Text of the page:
a missional sermon by Becky Ullom
Text: Leviticus 19: 15 – 18, 1 Thessalonians 2:1 – 8
As a junior at McPherson College, I traveled to Europe with our choir. We toured for several weeks, visiting historical sites, singing in acoustically beautiful spaces, and living, more or less, in a family unit of 50 people. Towards the end of the tour, as fatigue was starting to be more noticeable, we put on our “game faces” again to give yet another concert. We reached the point in the set of music when a women’s quartet was performing up front and the rest of the choir was seated in the pews. The song started and the soloist began. But suddenly, she was overcome with emotion and stopped singing as the tears rolled. The other three women kept singing as if unphased, but we knew them well enough to detect the panic in their glances; during the solo they contributed support tones but no words. Time seemed to crawl as tension that swirled around the room. With every passing moment, my own discomfort and anxiety grew. And then, almost as abruptly as the melody had stopped, it again filled the air. But the soloist wasn’t singing. None of her quartet members had switched parts. On key and without pretention or a cue, another member of the choir sitting just down the pew from me revived the melody. Confidently, she sang “Love in any language, straight from the heart. Pulls us all together, never apart. And once we learn to speak it, all the world will hear, love in any language, fluently spoken here.” The soloist regained control, and the two sang a few bars together. And sensing the return of strength, the voice from the pew dropped out while the soloist continued. The experience was powerful for me, and the symbolic lesson speaks even today. Our culture, language, and occasionally even the way we practice faith seem to facilitate misunderstanding and confusion about the concept of “love.”Because of such ambiguity, we all give thanks for moments when the elusive, complex idea takes shape for a brief time as an observable reality. Those kinds of moments are precisely what we as imitators of Jesus strive to foster.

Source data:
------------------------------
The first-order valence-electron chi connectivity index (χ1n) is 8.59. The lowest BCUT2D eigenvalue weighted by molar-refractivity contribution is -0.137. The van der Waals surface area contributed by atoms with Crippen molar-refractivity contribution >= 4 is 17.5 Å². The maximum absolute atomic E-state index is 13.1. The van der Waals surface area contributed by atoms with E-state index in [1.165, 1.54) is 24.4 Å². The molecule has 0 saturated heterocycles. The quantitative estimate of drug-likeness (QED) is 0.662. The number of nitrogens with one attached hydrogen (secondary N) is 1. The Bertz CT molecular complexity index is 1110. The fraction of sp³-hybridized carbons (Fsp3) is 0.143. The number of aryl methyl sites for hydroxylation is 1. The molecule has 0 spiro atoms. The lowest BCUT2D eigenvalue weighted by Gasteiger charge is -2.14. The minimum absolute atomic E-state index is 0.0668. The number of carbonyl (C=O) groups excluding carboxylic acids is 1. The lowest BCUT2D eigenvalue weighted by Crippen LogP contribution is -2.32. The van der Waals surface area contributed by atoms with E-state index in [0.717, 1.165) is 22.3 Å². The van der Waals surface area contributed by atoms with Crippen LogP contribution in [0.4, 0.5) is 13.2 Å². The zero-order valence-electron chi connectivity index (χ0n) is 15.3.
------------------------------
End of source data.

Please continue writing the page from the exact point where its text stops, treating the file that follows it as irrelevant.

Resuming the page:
Now if it feels like a stretch to connect “complex ideas expressed tangibly” with the book of Leviticus, stretch with me for a moment. Leviticus is in the section of the Bible that Jewish tradition designates as the Torah, which means “law” or “instruction.” Some of these “instructions for life” are troublesome for us, and I’m smart enough to leave the examination of the more thorny instructions to theologians wiser than I am. But individual instructions aside, it is clear that the intent of the book is to guide behavior. Its purpose is to guide readers as they move from concept to action.
“Don’t pervert justice. Don’t show favoritism to either the poor or the great. Judge on the basis of what is right. Don’t spread gossip and rumors. Don’t just stand by when your neighbor’s life is in danger. I am God. Don’t secretly hate your neighbor. If you have something against him, get it out into the open; otherwise you are an accomplice in his guilt. Don’t seek revenge or carry a grudge against any of your people. Love your neighbor as yourself. I am God. You shall not take vengeance or bear a grudge against any of your people, but you shall love your neighbor as yourself: I am the Lord.”
Does that list remind you of another list of “Top 10” rules we have? It should! The words I just read and the Ten Commandments are filled with directions for wise action. I have to tell you though, I find a healthy amount of challenge in the most basic of these directions. “Love the Lord your God with all your heart, and with all your soul, and with all your strength, and with all your mind; and your neighbor as yourself.” Let’s focus on that last part: love your neighbor as yourself.